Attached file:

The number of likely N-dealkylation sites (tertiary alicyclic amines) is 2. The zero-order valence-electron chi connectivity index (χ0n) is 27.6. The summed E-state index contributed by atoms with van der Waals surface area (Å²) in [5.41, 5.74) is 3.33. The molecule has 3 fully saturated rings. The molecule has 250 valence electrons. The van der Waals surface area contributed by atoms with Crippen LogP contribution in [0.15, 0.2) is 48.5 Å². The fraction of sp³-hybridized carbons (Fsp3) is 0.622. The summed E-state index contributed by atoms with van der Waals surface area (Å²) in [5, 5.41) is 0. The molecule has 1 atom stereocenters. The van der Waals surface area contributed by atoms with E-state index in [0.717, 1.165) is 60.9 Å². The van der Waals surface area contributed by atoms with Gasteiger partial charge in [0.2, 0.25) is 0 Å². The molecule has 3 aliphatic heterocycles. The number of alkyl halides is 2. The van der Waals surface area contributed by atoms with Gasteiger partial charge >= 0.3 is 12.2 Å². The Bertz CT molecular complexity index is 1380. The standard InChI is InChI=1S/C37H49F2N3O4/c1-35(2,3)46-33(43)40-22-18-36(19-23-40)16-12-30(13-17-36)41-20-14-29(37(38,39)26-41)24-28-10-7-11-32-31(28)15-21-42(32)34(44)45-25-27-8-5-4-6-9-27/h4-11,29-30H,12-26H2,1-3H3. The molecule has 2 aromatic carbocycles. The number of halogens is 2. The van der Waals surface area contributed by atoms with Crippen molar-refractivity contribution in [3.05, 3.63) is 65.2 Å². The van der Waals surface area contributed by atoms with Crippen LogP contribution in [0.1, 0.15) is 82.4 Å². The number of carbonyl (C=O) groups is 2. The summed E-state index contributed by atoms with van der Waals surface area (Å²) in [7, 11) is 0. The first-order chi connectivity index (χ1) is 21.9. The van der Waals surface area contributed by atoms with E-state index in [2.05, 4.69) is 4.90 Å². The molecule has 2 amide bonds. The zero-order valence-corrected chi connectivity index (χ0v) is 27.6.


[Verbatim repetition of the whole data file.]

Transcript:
The number of likely N-dealkylation sites (tertiary alicyclic amines) is 2. The zero-order valence-electron chi connectivity index (χ0n) is 27.6. The summed E-state index contributed by atoms with van der Waals surface area (Å²) in [5.41, 5.74) is 3.33. The molecule has 3 fully saturated rings. The molecule has 250 valence electrons. The van der Waals surface area contributed by atoms with Crippen LogP contribution in [0.15, 0.2) is 48.5 Å². The fraction of sp³-hybridized carbons (Fsp3) is 0.622. The summed E-state index contributed by atoms with van der Waals surface area (Å²) in [5, 5.41) is 0. The molecule has 1 atom stereocenters. The van der Waals surface area contributed by atoms with E-state index in [0.717, 1.165) is 60.9 Å². The van der Waals surface area contributed by atoms with Gasteiger partial charge in [0.2, 0.25) is 0 Å². The molecule has 3 aliphatic heterocycles. The number of alkyl halides is 2. The van der Waals surface area contributed by atoms with Gasteiger partial charge >= 0.3 is 12.2 Å². The Bertz CT molecular complexity index is 1380. The standard InChI is InChI=1S/C37H49F2N3O4/c1-35(2,3)46-33(43)40-22-18-36(19-23-40)16-12-30(13-17-36)41-20-14-29(37(38,39)26-41)24-28-10-7-11-32-31(28)15-21-42(32)34(44)45-25-27-8-5-4-6-9-27/h4-11,29-30H,12-26H2,1-3H3. The molecule has 2 aromatic carbocycles. The number of halogens is 2. The van der Waals surface area contributed by atoms with Crippen molar-refractivity contribution in [3.05, 3.63) is 65.2 Å². The van der Waals surface area contributed by atoms with Crippen LogP contribution in [0.1, 0.15) is 82.4 Å². The number of carbonyl (C=O) groups is 2. The summed E-state index contributed by atoms with van der Waals surface area (Å²) in [7, 11) is 0. The first-order chi connectivity index (χ1) is 21.9. The van der Waals surface area contributed by atoms with E-state index in [2.05, 4.69) is 4.90 Å². The molecule has 2 amide bonds. The zero-order valence-corrected chi connectivity index (χ0v) is 27.6.